Category Archives: Indian religions

Exploring the Etymological Strands of the Word “Thiruketheeswaram

Chandre Dharmawardana

The word stub “ket,”, கேத, in the place name:  Tiru-k-keteeswaram,  திருக்கேதீசுவரம்

In finding a meaning for the component –ket– in Tiru-ket-heesvaram, well known Engineer Thiru Arumugam has quoted an interpretation given in 1849 by Pridham which leans on a mythological tale of Vishnu’s exlir of mortality that fell into the hands of a demon. The demon was said to be cut into two and became Rahu and Ketu (.இராகு கேது) recognized in astrology.  Predham stretches his imagination very far to convert the Tamil -கேத- sound to கேது in finding  an “explanation” or rationalization for the stub  -கேத- found in the place name.

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Vijaya and Kuveni: Two Legendary Figures of the Pali Chronicles

Chandre Dharmawardana

“This may confuse some since Madura became a part of the Chola kingdom, and that Vijaya called for a Chola princess after rejecting Kuveni. In reality, many south Indian kings sought North Indian brides as they were fair-skinned”.**

Cholas, Pandyas, and Cheras, are mentioned in the Ashokasthamba (Asoka-Pillar) inscriptions (3rd century BC although some historians think the pillar inscriptions may have been even earlier). When did Vijaya come to Tambrapanni? Is Vijaya even a real person?

I believe there have been many invasions (basically, not necessarily invasions, but people coming in even to farm, fish or trade, and by boats and settling down). Even Vijaya’s landing as described in the Pali chronicles was accidental.

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Thiruketheeswaram: the Site of a Temple from Pre-Historic Times

Thiru Arumugam, being an article presented recently in The CEYLANKAN, Journal of the Ceylon Society of Australia. No. 3, August 2021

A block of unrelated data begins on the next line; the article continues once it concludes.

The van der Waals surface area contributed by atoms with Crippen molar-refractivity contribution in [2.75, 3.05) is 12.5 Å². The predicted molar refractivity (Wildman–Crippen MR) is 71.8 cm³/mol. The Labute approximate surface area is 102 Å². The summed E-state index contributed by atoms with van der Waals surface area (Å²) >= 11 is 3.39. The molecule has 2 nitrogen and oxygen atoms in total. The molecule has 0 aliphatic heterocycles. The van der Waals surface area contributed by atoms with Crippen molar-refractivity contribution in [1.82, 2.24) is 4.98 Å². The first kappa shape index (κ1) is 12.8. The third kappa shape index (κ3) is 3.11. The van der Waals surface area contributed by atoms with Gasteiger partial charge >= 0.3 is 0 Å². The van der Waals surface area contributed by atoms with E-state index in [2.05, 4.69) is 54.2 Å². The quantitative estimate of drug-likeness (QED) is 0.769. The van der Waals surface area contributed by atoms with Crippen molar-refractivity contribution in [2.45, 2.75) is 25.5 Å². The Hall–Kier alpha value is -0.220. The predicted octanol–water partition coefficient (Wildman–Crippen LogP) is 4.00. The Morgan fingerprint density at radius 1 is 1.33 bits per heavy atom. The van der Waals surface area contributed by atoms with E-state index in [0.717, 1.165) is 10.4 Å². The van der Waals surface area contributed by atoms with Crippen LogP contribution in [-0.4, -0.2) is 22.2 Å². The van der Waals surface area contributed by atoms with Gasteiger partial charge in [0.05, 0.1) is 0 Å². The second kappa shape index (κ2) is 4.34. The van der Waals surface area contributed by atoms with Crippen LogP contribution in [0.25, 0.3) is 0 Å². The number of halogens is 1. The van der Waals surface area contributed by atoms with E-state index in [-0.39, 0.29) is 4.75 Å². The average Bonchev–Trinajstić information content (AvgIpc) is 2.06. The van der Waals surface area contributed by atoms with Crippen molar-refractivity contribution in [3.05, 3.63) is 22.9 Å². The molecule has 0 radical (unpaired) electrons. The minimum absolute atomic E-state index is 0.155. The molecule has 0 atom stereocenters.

Thiruketheeswaram is located about eight km north of Mannar Town. It is on the coastal mainland of Ceylon, near the seashore on the direct coast road from Mannar to Jaffna. It has been the site of a Temple dedicated to Siva from pre-historic times. The place name of Thiru-Kethu-Iswaram has been devised as follows.  ‘Thiru’ means sacred or holy and “Iswaran” is another name for Siva. As regards ‘Kethu’, Charles Pridham in his 1849 book A Historical, Political and Statistical account of Ceylon and its Dependencies describes how the gods asked Vishnu to prepare an elixir which would make them immortal. The elixir was prepared by churning the oceans but a demon who was a bystander also managed to drink the elixir. When Vishnu realised this, he cut off the demon’s head, but he was too late as the elixir had already made him immortal. The two parts became Rahu and Kethu, which are significant planets in the Hindu astrological system. In order to propitiate his sin, Kethu (Fig. 1) wandered from place to place and ultimately reached the shores of Lanka. He performed severe penances and he   was ultimately blessed with the Lord’s vision and the place where this occurred was named Thiru-Kethu-Iswaram or Thiruketheeswaram.

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From Empiricist Conflation to Distortion: Caste in South Asia

Michael Roberts, responding in 1985 to a Review Essay by Susan Bayly of Cambridge University  on his book on Caste Conflcist and Elite Formation, CUP 1982

Susan Bayly** has done me the honour of reviewing the book on Caste Conflict and Elite Formation: The Rise of a Karava Elite in Sri Lanka, 1500-1931 at considerable length.’ Her essay is appropriately entitled ‘The History of Caste in South Asia’. This title provides a clue to the interpretative pathways which have led her systematically to misunderstand the arguments within the book. No less problematical is her implicit belief in the possibility of constructing a composite picture of the caste system qua system on the basis of empirical data drawn from different regions, regions as widely different as Sri Lanka, southern India and western India. Let me elaborate this charge, and in doing so reiterate the arguments which I presented.

Susan Bayly

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Qadri Ismail’s Challenging Essay: An Iconoclastic Hurrah!

Qadri Ismail, in Groundviews in 2015 with this title “The Import Of Sri Lankan Muslim Names”

My name is Mohamed Qadri Ismail. Mohamed Qadri Ismail is not my name.

The statements may prompt a wtf. (The acronym, btw, of the World Taekwondo Federation.) Surely one cannot affirm a position and its contradiction. Yet I do.  The second sentence doesn’t necessarily negate the first.

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Scott Atran on Unconditional Commitment draws Reflections from Thuppahi Roberts

  ONE: Scott Atran: “The Devoted Actor Unconditional Commitment and Intractable Conflict across Cultures,” ... as introduced to Thuppahi by The Library of Social Science,in New York,with this abstract at journals.uchicago.edu/doi/pdf/10.1086/685495